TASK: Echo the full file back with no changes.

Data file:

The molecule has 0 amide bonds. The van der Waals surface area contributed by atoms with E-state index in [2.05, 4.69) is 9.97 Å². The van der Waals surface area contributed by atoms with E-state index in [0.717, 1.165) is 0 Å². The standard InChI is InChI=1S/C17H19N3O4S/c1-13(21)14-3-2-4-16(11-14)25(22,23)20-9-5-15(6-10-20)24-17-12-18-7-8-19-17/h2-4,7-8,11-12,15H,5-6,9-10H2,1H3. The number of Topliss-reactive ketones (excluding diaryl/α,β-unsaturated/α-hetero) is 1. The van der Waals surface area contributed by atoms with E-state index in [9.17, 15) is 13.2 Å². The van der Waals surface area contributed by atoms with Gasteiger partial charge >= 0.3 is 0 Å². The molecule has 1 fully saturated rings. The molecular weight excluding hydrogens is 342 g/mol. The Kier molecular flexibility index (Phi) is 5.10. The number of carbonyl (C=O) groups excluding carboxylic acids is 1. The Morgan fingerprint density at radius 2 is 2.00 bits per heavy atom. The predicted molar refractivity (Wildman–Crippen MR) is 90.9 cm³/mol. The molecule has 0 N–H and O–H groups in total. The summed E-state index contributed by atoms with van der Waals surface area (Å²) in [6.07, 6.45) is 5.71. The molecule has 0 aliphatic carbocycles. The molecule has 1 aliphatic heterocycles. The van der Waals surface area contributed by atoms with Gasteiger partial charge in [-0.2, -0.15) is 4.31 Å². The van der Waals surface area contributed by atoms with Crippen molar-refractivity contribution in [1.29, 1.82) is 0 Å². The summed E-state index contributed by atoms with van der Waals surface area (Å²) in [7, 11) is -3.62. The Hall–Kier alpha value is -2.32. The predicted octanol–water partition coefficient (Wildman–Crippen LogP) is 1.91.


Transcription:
The molecule has 0 amide bonds. The van der Waals surface area contributed by atoms with E-state index in [2.05, 4.69) is 9.97 Å². The van der Waals surface area contributed by atoms with E-state index in [0.717, 1.165) is 0 Å². The standard InChI is InChI=1S/C17H19N3O4S/c1-13(21)14-3-2-4-16(11-14)25(22,23)20-9-5-15(6-10-20)24-17-12-18-7-8-19-17/h2-4,7-8,11-12,15H,5-6,9-10H2,1H3. The number of Topliss-reactive ketones (excluding diaryl/α,β-unsaturated/α-hetero) is 1. The van der Waals surface area contributed by atoms with E-state index in [9.17, 15) is 13.2 Å². The van der Waals surface area contributed by atoms with Gasteiger partial charge >= 0.3 is 0 Å². The molecule has 1 fully saturated rings. The molecular weight excluding hydrogens is 342 g/mol. The Kier molecular flexibility index (Phi) is 5.10. The number of carbonyl (C=O) groups excluding carboxylic acids is 1. The Morgan fingerprint density at radius 2 is 2.00 bits per heavy atom. The predicted molar refractivity (Wildman–Crippen MR) is 90.9 cm³/mol. The molecule has 0 N–H and O–H groups in total. The summed E-state index contributed by atoms with van der Waals surface area (Å²) in [6.07, 6.45) is 5.71. The molecule has 0 aliphatic carbocycles. The molecule has 1 aliphatic heterocycles. The van der Waals surface area contributed by atoms with Gasteiger partial charge in [-0.2, -0.15) is 4.31 Å². The van der Waals surface area contributed by atoms with Crippen molar-refractivity contribution in [1.29, 1.82) is 0 Å². The summed E-state index contributed by atoms with van der Waals surface area (Å²) in [7, 11) is -3.62. The Hall–Kier alpha value is -2.32. The predicted octanol–water partition coefficient (Wildman–Crippen LogP) is 1.91.